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Conifer Bark Beetles

Insect Profile and Management

Spruce Removal.heic

Spruce tree removal due to bark beetle death

© Aspect Tree Care 2023


Insect Profile


What Are Bark Beetles?

Bark beetles are very small beetles that feed on the inner bark of trees with severe consequences. At less than one-third of an inch or smaller, they are smaller than other beetles such as longhorn beetles and roundheaded/metallic woodboring beetles, which infest the inner wood of trees [1]. In this article, we focus on bark beetles that affect evergreen conifers. Look for another article on bark beetles affecting broadleaved trees.


What types of trees are susceptible?

In the intermountain west, there are about 18 common species of bark beetles affecting evergreen conifers including pine, pinyon, fir, douglas fir, spruce, juniper, and cypress [1]. Bark beetles prefer trees weakened by stress [1].


Trees in our urban forest are commonly stressed, making them targets for bark beetles [1]. Healthy trees are more resistant to bark beetles because they produce a sap-like substance called resin (or pitch) that inhibits attacks [2]. Stressed trees do not produce as much resin and are more susceptible to bark beetles [2]. However, healthy, unstressed trees can be overwhelmed by “mass attacks” when populations are high [1][2].


Large trees and older trees are usually more susceptible, while trees less than 3” diameter are less susceptible to bark beetles like Mountain Pine Beetle [1][3].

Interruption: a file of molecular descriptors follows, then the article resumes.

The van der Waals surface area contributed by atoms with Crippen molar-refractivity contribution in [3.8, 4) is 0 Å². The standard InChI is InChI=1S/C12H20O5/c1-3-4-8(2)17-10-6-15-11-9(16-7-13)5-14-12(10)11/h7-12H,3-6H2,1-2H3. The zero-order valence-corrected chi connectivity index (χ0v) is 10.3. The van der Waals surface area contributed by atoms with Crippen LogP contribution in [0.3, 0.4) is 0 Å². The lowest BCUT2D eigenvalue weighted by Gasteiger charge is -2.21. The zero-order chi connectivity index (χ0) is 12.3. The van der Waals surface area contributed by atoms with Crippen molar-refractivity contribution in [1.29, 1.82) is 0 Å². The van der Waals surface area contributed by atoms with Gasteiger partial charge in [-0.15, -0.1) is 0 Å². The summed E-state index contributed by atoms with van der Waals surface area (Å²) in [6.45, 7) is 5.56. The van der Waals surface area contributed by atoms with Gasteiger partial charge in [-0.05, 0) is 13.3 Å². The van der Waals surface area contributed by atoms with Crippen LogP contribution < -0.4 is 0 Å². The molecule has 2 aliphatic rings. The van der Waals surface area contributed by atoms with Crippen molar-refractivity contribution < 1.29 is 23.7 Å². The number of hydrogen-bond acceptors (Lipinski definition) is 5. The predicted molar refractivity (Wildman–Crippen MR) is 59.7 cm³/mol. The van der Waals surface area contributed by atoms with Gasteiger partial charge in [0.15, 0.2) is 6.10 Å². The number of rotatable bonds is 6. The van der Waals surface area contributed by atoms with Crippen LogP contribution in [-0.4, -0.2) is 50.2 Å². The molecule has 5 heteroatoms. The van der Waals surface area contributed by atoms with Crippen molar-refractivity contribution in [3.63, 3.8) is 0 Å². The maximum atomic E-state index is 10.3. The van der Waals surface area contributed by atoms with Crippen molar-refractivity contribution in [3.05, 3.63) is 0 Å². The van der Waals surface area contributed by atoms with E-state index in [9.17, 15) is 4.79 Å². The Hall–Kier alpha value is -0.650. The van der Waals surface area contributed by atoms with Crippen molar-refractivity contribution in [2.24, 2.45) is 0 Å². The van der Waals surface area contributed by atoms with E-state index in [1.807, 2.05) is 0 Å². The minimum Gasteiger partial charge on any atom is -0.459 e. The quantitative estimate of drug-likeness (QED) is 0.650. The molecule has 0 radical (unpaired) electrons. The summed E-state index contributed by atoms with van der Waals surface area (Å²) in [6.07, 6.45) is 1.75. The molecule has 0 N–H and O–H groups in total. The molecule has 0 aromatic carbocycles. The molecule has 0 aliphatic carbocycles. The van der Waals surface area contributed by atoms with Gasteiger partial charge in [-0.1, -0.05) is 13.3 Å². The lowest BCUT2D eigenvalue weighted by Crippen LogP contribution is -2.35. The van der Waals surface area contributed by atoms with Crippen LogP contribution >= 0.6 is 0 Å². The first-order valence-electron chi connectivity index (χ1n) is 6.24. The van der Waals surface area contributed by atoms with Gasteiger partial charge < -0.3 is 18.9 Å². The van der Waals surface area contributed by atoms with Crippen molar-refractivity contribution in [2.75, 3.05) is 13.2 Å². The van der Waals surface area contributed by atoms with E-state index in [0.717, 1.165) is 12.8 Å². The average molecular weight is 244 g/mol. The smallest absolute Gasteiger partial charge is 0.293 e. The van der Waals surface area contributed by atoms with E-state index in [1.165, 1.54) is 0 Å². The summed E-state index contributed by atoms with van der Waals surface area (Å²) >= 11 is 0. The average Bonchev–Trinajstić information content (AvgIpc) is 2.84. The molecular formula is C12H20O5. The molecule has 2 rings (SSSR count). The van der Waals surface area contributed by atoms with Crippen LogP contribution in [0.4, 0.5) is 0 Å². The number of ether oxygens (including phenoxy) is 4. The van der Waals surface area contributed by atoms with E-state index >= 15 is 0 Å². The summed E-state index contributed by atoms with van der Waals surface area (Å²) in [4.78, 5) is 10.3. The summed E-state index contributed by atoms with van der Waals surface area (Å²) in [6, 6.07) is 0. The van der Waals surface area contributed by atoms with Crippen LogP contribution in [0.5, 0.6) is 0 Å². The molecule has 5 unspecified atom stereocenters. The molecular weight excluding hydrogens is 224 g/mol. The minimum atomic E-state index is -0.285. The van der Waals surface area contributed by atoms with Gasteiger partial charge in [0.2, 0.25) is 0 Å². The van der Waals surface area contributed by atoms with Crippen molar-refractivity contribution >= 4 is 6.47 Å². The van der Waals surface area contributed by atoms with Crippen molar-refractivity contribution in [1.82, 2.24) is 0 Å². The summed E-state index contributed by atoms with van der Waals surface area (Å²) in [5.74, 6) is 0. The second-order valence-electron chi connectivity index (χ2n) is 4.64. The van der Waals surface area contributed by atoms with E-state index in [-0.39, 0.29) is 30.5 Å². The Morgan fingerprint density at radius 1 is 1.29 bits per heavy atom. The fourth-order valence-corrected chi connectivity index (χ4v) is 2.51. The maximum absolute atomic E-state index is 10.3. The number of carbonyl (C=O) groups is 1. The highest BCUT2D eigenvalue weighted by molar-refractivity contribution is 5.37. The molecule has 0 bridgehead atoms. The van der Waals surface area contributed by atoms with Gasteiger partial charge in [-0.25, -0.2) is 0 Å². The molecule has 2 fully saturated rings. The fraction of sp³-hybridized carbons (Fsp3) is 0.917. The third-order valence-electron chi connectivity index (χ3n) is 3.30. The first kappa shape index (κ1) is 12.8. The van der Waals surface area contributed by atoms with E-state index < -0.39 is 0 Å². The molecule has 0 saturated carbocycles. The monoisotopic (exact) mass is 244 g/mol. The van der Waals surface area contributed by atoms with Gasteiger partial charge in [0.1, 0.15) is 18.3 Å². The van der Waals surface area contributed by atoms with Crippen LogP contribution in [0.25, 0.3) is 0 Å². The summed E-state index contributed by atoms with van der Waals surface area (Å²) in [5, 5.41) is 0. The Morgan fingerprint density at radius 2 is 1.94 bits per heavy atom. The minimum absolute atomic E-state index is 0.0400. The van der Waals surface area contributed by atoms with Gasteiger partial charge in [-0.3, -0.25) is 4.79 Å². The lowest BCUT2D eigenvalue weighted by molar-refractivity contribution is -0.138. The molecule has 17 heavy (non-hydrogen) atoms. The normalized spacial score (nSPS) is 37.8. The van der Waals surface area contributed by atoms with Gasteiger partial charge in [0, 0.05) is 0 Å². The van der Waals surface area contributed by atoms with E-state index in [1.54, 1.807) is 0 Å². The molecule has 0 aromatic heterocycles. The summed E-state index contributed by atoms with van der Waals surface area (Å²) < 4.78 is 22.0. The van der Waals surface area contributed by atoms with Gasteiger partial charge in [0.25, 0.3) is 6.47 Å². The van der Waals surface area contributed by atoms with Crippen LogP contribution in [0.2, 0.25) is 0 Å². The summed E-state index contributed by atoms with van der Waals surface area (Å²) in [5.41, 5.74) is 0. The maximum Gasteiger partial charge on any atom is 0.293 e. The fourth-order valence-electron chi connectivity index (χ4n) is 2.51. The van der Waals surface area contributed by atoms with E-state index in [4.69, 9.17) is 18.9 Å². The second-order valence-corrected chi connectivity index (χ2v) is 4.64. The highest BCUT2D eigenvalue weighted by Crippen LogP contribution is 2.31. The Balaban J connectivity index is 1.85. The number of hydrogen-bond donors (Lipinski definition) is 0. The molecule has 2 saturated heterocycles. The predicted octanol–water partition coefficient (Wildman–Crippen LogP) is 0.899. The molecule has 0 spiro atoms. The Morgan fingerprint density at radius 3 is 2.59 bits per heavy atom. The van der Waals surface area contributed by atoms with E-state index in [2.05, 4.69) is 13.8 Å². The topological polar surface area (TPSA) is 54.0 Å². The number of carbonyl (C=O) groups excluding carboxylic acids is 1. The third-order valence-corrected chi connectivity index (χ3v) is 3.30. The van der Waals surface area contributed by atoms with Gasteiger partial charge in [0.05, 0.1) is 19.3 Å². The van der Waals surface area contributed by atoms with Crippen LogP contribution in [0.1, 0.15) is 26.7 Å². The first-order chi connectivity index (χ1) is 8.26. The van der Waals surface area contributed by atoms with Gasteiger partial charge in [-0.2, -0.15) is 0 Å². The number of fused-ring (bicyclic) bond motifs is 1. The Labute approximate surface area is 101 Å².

Insect life cycle

Adult “pioneer” beetles search for stressed trees. When they bore into the bark and begin feeding on the phloem, chemicals are released, signaling to other members of the species that a suitable host has been found [1].


They continue to bore into the phloem-cambial region (inner bark), create mating chambers called “parental galleries”, and lay eggs [1][4]. Larvae hatch from eggs and spread outward, feeding on, and girdling the inner bark [1]. They will continue to exhaust a host tree until its phloem layer is dried up [1]. Adults will lay eggs in parental galleries or bore out of the bark, making exit holes, and move to nearby trees [1].


Most conifers are affected by bark beetles that have multiple generations per year [1]. Many bark beetles also carry a fungus that inhibits water transport [1].


Consequences and Severity

Bark beetles are a significant cause of tree death in forests and urban forests [1]. Bark beetles girdle part of a tree’s vascular system that is necessary to transport water, nutrients, and carbohydrates [1][5]. Because they are small, damage from individual beetles is not severe, but their mass attacks can overwhelm and quickly kill healthy trees [1]. Most trees are vulnerable to attacks at all times during a growing season due to multiple, overlapping generations of bark beetles [1].